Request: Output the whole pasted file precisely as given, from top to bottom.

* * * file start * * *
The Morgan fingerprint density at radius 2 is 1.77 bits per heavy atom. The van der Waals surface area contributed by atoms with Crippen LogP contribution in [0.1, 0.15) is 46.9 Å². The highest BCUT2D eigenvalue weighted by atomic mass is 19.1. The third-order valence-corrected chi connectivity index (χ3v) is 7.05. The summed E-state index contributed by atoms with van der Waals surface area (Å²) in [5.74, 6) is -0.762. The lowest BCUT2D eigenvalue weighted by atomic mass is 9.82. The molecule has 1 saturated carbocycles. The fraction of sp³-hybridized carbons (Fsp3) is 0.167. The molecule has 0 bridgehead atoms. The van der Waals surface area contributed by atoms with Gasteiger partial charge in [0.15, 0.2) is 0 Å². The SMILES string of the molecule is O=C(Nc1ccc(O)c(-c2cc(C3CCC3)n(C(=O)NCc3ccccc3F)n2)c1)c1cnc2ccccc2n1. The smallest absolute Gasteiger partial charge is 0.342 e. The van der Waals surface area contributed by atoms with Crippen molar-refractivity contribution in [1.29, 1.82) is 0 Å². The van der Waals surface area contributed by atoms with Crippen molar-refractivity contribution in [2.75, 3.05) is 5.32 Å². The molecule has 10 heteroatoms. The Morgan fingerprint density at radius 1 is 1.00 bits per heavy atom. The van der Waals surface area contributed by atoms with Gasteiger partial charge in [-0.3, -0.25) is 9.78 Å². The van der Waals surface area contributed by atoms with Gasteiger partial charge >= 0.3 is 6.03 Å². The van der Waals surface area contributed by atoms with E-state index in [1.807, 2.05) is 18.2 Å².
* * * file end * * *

The Morgan fingerprint density at radius 2 is 1.77 bits per heavy atom. The van der Waals surface area contributed by atoms with Crippen LogP contribution in [0.1, 0.15) is 46.9 Å². The highest BCUT2D eigenvalue weighted by atomic mass is 19.1. The third-order valence-corrected chi connectivity index (χ3v) is 7.05. The summed E-state index contributed by atoms with van der Waals surface area (Å²) in [5.74, 6) is -0.762. The lowest BCUT2D eigenvalue weighted by atomic mass is 9.82. The molecule has 1 saturated carbocycles. The fraction of sp³-hybridized carbons (Fsp3) is 0.167. The molecule has 0 bridgehead atoms. The van der Waals surface area contributed by atoms with Gasteiger partial charge in [0.15, 0.2) is 0 Å². The SMILES string of the molecule is O=C(Nc1ccc(O)c(-c2cc(C3CCC3)n(C(=O)NCc3ccccc3F)n2)c1)c1cnc2ccccc2n1. The smallest absolute Gasteiger partial charge is 0.342 e. The van der Waals surface area contributed by atoms with Crippen molar-refractivity contribution in [1.29, 1.82) is 0 Å². The van der Waals surface area contributed by atoms with Crippen molar-refractivity contribution in [2.75, 3.05) is 5.32 Å². The molecule has 10 heteroatoms. The Morgan fingerprint density at radius 1 is 1.00 bits per heavy atom. The van der Waals surface area contributed by atoms with Gasteiger partial charge in [-0.3, -0.25) is 9.78 Å². The van der Waals surface area contributed by atoms with Gasteiger partial charge >= 0.3 is 6.03 Å². The van der Waals surface area contributed by atoms with E-state index in [1.807, 2.05) is 18.2 Å².